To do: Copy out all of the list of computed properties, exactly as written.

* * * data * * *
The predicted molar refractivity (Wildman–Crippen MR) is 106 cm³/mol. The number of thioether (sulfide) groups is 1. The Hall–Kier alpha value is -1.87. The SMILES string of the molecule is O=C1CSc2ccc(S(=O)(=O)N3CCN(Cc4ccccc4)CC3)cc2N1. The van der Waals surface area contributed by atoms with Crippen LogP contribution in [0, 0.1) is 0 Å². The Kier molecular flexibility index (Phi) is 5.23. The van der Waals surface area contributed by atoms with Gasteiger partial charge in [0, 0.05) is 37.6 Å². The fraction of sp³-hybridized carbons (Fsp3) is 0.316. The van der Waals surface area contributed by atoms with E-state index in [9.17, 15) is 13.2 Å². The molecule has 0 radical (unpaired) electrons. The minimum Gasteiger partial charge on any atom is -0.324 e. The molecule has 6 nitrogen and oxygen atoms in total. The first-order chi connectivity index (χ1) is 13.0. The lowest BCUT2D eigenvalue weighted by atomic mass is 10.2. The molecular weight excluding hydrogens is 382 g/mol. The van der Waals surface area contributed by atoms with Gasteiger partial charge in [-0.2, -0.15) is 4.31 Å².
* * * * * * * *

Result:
The predicted molar refractivity (Wildman–Crippen MR) is 106 cm³/mol. The number of thioether (sulfide) groups is 1. The Hall–Kier alpha value is -1.87. The SMILES string of the molecule is O=C1CSc2ccc(S(=O)(=O)N3CCN(Cc4ccccc4)CC3)cc2N1. The van der Waals surface area contributed by atoms with Crippen LogP contribution in [0, 0.1) is 0 Å². The Kier molecular flexibility index (Phi) is 5.23. The van der Waals surface area contributed by atoms with Gasteiger partial charge in [0, 0.05) is 37.6 Å². The fraction of sp³-hybridized carbons (Fsp3) is 0.316. The van der Waals surface area contributed by atoms with E-state index in [9.17, 15) is 13.2 Å². The molecule has 0 radical (unpaired) electrons. The minimum Gasteiger partial charge on any atom is -0.324 e. The molecule has 6 nitrogen and oxygen atoms in total. The first-order chi connectivity index (χ1) is 13.0. The lowest BCUT2D eigenvalue weighted by atomic mass is 10.2. The molecular weight excluding hydrogens is 382 g/mol. The van der Waals surface area contributed by atoms with Gasteiger partial charge in [-0.2, -0.15) is 4.31 Å².